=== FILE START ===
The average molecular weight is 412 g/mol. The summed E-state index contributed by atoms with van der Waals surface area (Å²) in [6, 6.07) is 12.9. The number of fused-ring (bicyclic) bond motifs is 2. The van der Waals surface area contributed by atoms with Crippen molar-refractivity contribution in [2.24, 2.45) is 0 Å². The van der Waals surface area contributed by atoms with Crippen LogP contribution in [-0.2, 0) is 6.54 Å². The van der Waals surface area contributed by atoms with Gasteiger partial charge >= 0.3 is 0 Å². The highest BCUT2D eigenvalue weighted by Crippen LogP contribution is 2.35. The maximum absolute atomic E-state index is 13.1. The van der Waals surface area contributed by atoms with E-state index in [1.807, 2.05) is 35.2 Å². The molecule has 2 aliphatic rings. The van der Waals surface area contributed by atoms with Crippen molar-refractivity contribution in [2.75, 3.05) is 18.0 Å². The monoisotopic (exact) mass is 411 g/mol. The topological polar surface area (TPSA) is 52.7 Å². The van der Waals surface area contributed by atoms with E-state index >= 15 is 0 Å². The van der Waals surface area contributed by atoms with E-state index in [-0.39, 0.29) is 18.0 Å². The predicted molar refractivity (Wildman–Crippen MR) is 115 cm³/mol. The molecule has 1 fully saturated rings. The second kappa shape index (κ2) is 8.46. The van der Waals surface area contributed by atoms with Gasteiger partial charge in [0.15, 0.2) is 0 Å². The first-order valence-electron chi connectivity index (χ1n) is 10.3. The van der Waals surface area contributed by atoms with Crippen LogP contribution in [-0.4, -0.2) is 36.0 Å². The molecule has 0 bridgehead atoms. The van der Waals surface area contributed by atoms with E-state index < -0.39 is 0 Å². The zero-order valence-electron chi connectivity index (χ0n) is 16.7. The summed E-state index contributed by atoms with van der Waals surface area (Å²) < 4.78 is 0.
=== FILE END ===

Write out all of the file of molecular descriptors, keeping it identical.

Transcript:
The average molecular weight is 412 g/mol. The summed E-state index contributed by atoms with van der Waals surface area (Å²) in [6, 6.07) is 12.9. The number of fused-ring (bicyclic) bond motifs is 2. The van der Waals surface area contributed by atoms with Crippen molar-refractivity contribution in [2.24, 2.45) is 0 Å². The van der Waals surface area contributed by atoms with Crippen LogP contribution in [-0.2, 0) is 6.54 Å². The van der Waals surface area contributed by atoms with Gasteiger partial charge >= 0.3 is 0 Å². The highest BCUT2D eigenvalue weighted by Crippen LogP contribution is 2.35. The maximum absolute atomic E-state index is 13.1. The van der Waals surface area contributed by atoms with E-state index in [1.807, 2.05) is 35.2 Å². The molecule has 2 aliphatic rings. The van der Waals surface area contributed by atoms with Crippen molar-refractivity contribution in [2.75, 3.05) is 18.0 Å². The monoisotopic (exact) mass is 411 g/mol. The topological polar surface area (TPSA) is 52.7 Å². The van der Waals surface area contributed by atoms with E-state index >= 15 is 0 Å². The van der Waals surface area contributed by atoms with E-state index in [-0.39, 0.29) is 18.0 Å². The predicted molar refractivity (Wildman–Crippen MR) is 115 cm³/mol. The molecule has 1 fully saturated rings. The second kappa shape index (κ2) is 8.46. The van der Waals surface area contributed by atoms with Gasteiger partial charge in [0.15, 0.2) is 0 Å². The first-order valence-electron chi connectivity index (χ1n) is 10.3. The van der Waals surface area contributed by atoms with Crippen LogP contribution in [-0.4, -0.2) is 36.0 Å². The molecule has 0 bridgehead atoms. The van der Waals surface area contributed by atoms with E-state index < -0.39 is 0 Å². The zero-order valence-electron chi connectivity index (χ0n) is 16.7. The summed E-state index contributed by atoms with van der Waals surface area (Å²) < 4.78 is 0.